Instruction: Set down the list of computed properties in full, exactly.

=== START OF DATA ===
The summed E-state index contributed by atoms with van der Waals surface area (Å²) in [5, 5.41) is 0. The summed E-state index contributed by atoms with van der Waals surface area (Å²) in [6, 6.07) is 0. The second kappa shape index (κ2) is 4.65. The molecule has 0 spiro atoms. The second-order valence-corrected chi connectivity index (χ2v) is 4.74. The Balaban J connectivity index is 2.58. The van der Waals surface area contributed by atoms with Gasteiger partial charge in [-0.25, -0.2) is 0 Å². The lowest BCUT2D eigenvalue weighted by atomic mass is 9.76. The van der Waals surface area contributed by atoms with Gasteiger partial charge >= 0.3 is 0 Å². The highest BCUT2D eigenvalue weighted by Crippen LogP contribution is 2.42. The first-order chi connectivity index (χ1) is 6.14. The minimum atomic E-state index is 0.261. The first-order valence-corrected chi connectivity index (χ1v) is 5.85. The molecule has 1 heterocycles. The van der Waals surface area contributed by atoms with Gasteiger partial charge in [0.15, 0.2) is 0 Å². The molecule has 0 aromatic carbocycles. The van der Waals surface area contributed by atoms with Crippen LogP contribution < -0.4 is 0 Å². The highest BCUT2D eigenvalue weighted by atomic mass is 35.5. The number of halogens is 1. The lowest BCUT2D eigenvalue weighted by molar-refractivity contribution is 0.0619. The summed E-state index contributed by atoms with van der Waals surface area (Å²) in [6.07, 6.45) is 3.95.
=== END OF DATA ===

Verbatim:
The summed E-state index contributed by atoms with van der Waals surface area (Å²) in [5, 5.41) is 0. The summed E-state index contributed by atoms with van der Waals surface area (Å²) in [6, 6.07) is 0. The second kappa shape index (κ2) is 4.65. The molecule has 0 spiro atoms. The second-order valence-corrected chi connectivity index (χ2v) is 4.74. The Balaban J connectivity index is 2.58. The van der Waals surface area contributed by atoms with Gasteiger partial charge in [-0.25, -0.2) is 0 Å². The lowest BCUT2D eigenvalue weighted by atomic mass is 9.76. The van der Waals surface area contributed by atoms with Gasteiger partial charge >= 0.3 is 0 Å². The highest BCUT2D eigenvalue weighted by Crippen LogP contribution is 2.42. The first-order chi connectivity index (χ1) is 6.14. The minimum atomic E-state index is 0.261. The first-order valence-corrected chi connectivity index (χ1v) is 5.85. The molecule has 1 heterocycles. The van der Waals surface area contributed by atoms with Gasteiger partial charge in [0.15, 0.2) is 0 Å². The molecule has 0 aromatic carbocycles. The van der Waals surface area contributed by atoms with Crippen LogP contribution < -0.4 is 0 Å². The highest BCUT2D eigenvalue weighted by atomic mass is 35.5. The number of halogens is 1. The lowest BCUT2D eigenvalue weighted by molar-refractivity contribution is 0.0619. The summed E-state index contributed by atoms with van der Waals surface area (Å²) in [6.07, 6.45) is 3.95.